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Conventicle Act 1664
The Conventicle Act of 1664, 16 Charles II c. 4, was an English statute that forbade religious assemblies of more than five people outside the auspices of the Church of England. This law was part of the programme of Edward Hyde, 1st Earl of Clarendon, to discourage nonconformism and to strengthen the position of the Established Church.
Other statutes that were part of Clarendon's programme include:
- the Act of Uniformity, 14 Charles II c. 4 (1662), which required the use of all the rites and ceremonies in the Book of Common Prayer in church services;
- the Five Mile Act, 17 Charles II c. 2, (1665), which sought to prevent nonconformists from living in incorporated and chartered towns.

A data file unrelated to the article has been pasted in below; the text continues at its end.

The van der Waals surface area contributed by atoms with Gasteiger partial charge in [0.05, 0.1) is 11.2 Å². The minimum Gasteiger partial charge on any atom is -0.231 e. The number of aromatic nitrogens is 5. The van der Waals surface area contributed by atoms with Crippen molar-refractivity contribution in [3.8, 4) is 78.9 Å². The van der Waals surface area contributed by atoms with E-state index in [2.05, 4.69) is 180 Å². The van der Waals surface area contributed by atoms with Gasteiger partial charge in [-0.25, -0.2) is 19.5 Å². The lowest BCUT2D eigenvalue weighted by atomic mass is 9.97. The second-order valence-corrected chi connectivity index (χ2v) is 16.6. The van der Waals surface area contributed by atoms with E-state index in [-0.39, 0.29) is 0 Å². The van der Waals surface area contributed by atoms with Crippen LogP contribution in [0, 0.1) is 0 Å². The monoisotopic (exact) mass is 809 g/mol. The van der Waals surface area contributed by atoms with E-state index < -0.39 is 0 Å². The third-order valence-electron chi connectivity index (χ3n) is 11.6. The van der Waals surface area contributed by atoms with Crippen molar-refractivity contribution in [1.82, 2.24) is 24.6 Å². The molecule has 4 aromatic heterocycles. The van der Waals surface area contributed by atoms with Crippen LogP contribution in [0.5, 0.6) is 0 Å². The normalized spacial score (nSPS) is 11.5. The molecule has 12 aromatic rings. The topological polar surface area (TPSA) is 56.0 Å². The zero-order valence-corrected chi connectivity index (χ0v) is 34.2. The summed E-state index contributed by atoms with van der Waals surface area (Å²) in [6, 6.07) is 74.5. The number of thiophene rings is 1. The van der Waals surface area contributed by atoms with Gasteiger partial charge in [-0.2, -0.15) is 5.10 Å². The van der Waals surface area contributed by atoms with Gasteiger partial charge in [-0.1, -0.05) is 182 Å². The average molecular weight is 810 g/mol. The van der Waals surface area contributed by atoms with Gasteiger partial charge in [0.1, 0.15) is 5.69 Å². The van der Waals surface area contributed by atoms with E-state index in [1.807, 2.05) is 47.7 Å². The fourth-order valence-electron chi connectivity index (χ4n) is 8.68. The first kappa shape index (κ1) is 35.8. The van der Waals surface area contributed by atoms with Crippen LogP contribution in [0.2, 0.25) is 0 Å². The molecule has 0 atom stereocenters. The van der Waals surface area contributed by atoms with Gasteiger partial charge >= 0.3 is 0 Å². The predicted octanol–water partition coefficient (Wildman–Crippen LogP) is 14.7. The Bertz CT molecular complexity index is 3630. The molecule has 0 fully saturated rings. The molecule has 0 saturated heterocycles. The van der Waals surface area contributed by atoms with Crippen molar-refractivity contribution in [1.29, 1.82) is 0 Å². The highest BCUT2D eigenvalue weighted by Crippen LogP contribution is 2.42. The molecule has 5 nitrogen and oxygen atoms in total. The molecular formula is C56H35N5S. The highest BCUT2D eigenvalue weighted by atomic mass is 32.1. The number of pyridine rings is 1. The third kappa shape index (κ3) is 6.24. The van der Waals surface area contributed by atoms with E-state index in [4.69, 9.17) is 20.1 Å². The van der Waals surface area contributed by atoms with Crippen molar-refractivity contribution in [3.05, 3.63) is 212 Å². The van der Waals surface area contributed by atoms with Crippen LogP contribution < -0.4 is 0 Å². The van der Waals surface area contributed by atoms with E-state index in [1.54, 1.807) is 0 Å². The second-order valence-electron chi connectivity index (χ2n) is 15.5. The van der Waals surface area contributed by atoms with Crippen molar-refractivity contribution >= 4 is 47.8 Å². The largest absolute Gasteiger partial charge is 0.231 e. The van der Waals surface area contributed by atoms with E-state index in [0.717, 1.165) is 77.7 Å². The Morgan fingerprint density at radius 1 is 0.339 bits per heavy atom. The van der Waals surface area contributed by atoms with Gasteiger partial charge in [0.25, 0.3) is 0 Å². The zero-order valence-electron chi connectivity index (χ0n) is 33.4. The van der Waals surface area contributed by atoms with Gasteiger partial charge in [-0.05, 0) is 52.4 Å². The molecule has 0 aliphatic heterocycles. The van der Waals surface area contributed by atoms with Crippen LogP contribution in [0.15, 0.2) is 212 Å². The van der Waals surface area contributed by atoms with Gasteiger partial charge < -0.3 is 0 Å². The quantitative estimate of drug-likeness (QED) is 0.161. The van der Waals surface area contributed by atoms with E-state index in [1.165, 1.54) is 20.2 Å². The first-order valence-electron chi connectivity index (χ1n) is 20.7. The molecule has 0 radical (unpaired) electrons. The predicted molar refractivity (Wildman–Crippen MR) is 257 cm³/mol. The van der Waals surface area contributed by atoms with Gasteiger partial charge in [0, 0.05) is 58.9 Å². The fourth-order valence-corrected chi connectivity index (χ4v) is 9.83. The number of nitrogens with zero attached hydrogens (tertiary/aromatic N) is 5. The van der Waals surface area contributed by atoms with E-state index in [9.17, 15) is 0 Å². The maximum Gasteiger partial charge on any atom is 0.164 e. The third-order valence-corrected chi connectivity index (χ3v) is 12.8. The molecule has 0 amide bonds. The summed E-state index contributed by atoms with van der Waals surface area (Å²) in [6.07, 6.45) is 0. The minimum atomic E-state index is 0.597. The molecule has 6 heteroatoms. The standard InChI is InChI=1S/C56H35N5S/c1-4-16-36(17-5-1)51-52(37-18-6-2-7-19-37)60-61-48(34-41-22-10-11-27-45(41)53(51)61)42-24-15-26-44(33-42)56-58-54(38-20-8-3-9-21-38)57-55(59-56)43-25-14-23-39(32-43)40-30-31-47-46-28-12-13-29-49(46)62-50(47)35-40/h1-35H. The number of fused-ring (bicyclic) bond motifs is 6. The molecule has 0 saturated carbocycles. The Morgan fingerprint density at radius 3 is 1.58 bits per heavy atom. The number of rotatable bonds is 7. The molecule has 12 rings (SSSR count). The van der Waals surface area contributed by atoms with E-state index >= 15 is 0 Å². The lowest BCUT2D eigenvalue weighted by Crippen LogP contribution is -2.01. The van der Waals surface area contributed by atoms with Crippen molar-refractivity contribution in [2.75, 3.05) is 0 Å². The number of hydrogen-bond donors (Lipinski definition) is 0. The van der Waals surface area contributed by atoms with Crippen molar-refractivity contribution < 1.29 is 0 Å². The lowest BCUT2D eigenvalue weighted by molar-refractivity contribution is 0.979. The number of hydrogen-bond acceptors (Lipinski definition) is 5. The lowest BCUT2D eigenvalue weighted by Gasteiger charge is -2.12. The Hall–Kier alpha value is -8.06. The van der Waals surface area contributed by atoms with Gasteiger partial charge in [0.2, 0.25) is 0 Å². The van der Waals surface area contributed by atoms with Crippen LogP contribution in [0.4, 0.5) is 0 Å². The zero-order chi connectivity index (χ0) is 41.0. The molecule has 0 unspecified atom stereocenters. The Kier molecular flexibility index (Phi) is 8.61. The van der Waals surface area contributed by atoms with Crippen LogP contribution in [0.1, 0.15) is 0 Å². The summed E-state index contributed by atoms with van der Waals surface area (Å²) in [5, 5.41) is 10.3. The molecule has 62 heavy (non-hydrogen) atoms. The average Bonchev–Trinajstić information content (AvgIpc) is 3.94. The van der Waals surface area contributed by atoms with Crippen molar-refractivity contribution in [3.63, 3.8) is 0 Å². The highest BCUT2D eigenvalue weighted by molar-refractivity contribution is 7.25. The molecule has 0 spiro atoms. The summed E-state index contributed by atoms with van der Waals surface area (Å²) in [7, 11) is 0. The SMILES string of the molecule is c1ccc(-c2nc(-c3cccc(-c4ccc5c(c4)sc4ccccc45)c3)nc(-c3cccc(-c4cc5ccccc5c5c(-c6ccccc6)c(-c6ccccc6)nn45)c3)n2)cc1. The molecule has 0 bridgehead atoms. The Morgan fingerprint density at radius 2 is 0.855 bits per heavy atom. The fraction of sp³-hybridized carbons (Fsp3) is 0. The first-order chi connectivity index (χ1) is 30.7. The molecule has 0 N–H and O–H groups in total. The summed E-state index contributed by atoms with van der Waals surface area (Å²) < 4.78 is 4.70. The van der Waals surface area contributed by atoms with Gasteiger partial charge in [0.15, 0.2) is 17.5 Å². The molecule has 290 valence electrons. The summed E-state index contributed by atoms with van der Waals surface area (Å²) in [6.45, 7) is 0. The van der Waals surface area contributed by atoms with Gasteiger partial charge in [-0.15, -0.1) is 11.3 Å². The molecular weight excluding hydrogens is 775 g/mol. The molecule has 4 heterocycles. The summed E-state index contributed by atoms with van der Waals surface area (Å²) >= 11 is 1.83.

The operation of these laws at least as far as Protestants were concerned was mitigated somewhat by Charles II's Royal Declaration of Indulgence in (1672), which suspended the execution of penal laws and allowed a certain number of non-conformist chapels to be staffed and constructed, with the pastors subject to royal approval.
The Conventicle Act and Five Mile Act were repealed in 1689.
(The '16 Charles II c. 2' nomenclature is reference to the statute book of the numbered year of the reign of the named King in the stated chapter. This is the method used for Acts of Parliament from before 1962.)
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